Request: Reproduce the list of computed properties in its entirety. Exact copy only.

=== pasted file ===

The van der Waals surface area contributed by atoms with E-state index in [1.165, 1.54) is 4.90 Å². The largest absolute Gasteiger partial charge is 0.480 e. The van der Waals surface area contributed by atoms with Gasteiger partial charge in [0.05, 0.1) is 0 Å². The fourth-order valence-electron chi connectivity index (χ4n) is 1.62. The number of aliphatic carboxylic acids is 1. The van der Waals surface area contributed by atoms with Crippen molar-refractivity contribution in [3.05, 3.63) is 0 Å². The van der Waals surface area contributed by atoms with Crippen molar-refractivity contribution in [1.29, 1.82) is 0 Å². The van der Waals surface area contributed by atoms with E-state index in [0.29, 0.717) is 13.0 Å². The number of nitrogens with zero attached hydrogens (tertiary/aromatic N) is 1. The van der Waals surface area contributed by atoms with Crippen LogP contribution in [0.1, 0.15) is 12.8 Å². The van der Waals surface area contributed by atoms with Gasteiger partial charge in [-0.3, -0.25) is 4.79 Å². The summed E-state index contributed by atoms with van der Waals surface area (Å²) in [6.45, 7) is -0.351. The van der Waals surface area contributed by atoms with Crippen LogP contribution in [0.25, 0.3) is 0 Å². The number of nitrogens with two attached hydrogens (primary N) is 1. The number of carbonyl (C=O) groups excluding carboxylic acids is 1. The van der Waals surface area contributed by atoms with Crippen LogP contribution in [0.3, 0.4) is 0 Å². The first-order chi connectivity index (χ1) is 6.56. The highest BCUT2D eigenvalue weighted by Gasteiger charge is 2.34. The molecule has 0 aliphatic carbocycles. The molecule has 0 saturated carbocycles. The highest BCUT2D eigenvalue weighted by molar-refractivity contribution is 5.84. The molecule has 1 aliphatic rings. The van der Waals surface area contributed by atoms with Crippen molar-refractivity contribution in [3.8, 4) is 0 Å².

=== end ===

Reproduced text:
The van der Waals surface area contributed by atoms with E-state index in [1.165, 1.54) is 4.90 Å². The largest absolute Gasteiger partial charge is 0.480 e. The van der Waals surface area contributed by atoms with Gasteiger partial charge in [0.05, 0.1) is 0 Å². The fourth-order valence-electron chi connectivity index (χ4n) is 1.62. The number of aliphatic carboxylic acids is 1. The van der Waals surface area contributed by atoms with Crippen molar-refractivity contribution in [3.05, 3.63) is 0 Å². The van der Waals surface area contributed by atoms with Crippen molar-refractivity contribution in [1.29, 1.82) is 0 Å². The van der Waals surface area contributed by atoms with E-state index in [0.29, 0.717) is 13.0 Å². The number of nitrogens with zero attached hydrogens (tertiary/aromatic N) is 1. The van der Waals surface area contributed by atoms with Crippen LogP contribution in [0.1, 0.15) is 12.8 Å². The van der Waals surface area contributed by atoms with Gasteiger partial charge in [-0.3, -0.25) is 4.79 Å². The summed E-state index contributed by atoms with van der Waals surface area (Å²) in [6.45, 7) is -0.351. The van der Waals surface area contributed by atoms with Crippen LogP contribution in [0.25, 0.3) is 0 Å². The number of nitrogens with two attached hydrogens (primary N) is 1. The number of carbonyl (C=O) groups excluding carboxylic acids is 1. The van der Waals surface area contributed by atoms with Crippen LogP contribution in [0.3, 0.4) is 0 Å². The first-order chi connectivity index (χ1) is 6.56. The highest BCUT2D eigenvalue weighted by Gasteiger charge is 2.34. The molecule has 0 aliphatic carbocycles. The molecule has 0 saturated carbocycles. The highest BCUT2D eigenvalue weighted by molar-refractivity contribution is 5.84. The molecule has 1 aliphatic rings. The van der Waals surface area contributed by atoms with Crippen molar-refractivity contribution in [3.8, 4) is 0 Å².